“I don't want to be the town that launches the career of the next Republican, especially in the state of Florida when we have seen what the party has done,’’ Stokes said.


May said her political aspirations don’t go beyond serving Lake Worth Beach.

“If you talk to me, I'm a completely rational human being who just wants to serve her city. It's not like I want to go on to become governor,’’ she said.

“I am a true independent thinker,’’ she added. “I don't even believe there should be parties. I think we vote for the best person for the job. That may sound naive, but look at what we are faced with in the nation. Look at our two choices.’’

In 2022, Lake Worth Beach voters did away with citywide elections in favor of single-member districts. On March 19, only voters in District 3 will cast ballots for May or Stokes. (Voters citywide will cast ballots for the mayor’s race.) 

About 45 percent of the 4,632 registered voters in District 3 are Democrat, 27.5 percent are independent and nearly 24 percent are Republican. (Citywide, nearly 46 percent of Lake Worth Beach’s 14,538 registered voters are Democrats and 22 percent are Republicans. Nearly 22 percent are independent.) 

May said she “absolutely” understands why the Florida Jolt article could lead voters to make assumptions about her.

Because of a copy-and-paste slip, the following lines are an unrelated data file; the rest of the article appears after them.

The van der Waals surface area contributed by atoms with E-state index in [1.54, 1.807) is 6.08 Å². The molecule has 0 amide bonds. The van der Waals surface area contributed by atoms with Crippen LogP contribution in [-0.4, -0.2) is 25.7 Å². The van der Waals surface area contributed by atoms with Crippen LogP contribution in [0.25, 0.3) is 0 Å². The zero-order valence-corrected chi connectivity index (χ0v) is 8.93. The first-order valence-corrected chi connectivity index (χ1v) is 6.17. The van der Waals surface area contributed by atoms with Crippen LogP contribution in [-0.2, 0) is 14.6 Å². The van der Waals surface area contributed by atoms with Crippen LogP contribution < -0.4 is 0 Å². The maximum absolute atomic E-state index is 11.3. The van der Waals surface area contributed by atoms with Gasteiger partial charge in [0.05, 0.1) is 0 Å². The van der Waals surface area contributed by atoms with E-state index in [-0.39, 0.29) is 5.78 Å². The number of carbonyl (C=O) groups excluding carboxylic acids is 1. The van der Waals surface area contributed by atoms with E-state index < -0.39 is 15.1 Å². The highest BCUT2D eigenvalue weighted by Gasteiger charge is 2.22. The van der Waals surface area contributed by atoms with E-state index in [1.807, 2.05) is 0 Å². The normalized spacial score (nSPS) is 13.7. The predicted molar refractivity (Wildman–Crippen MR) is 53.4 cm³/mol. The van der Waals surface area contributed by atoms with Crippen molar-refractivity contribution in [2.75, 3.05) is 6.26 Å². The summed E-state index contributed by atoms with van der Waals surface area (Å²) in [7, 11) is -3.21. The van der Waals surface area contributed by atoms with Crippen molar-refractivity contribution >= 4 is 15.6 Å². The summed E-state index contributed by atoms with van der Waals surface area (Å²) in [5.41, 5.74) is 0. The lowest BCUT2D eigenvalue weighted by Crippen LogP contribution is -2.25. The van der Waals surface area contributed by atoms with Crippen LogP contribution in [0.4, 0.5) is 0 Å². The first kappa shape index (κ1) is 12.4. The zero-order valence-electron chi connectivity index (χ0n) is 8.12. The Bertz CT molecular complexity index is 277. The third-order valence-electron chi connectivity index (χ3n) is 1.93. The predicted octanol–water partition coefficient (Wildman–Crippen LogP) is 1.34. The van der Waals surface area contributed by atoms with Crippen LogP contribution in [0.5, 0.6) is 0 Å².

All of this is new and I am going to make mistakes, obviously,’’ she said. “The point is not to make the same mistake over and over again.’’ 

Two other races on the ballot have not seen partisan infighting. 

Resch is being challenged by former Commissioner Andy Amoroso, newcomer Alex Cull and William Joseph.

District 1 Commissioner Sarah Malega is being challenged by Melvin Pinkney, a pastor and water treatment plant superintendent.

The mayor earns $29,500 a year and commissioners $24,500. They receive a monthly $500 car allowance. 

Dylan Harrison, the owner of Kavasutra, has been posting campaign signs for several candidates, including May and Stokes, in the window of his Lake Avenue kava bar, despite requests by the candidates to remove their signs. Cull and a Stokes supporter have complained to the Palm Beach County Sheriff’s Office.

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About the author

Joe Capozzi is an award-winning reporter based in Lake Worth Beach. He spent more than 30 years writing for newspapers, mostly at The Palm Beach Post, where he wrote about the opioid scourge, invasive pythons, the birth of the Ballpark of the Palm Beaches and Palm Beach County government. For 15 years, he covered the Miami Marlins baseball team. Joe left The Post in December 2020. View all posts by Joe Capozzi.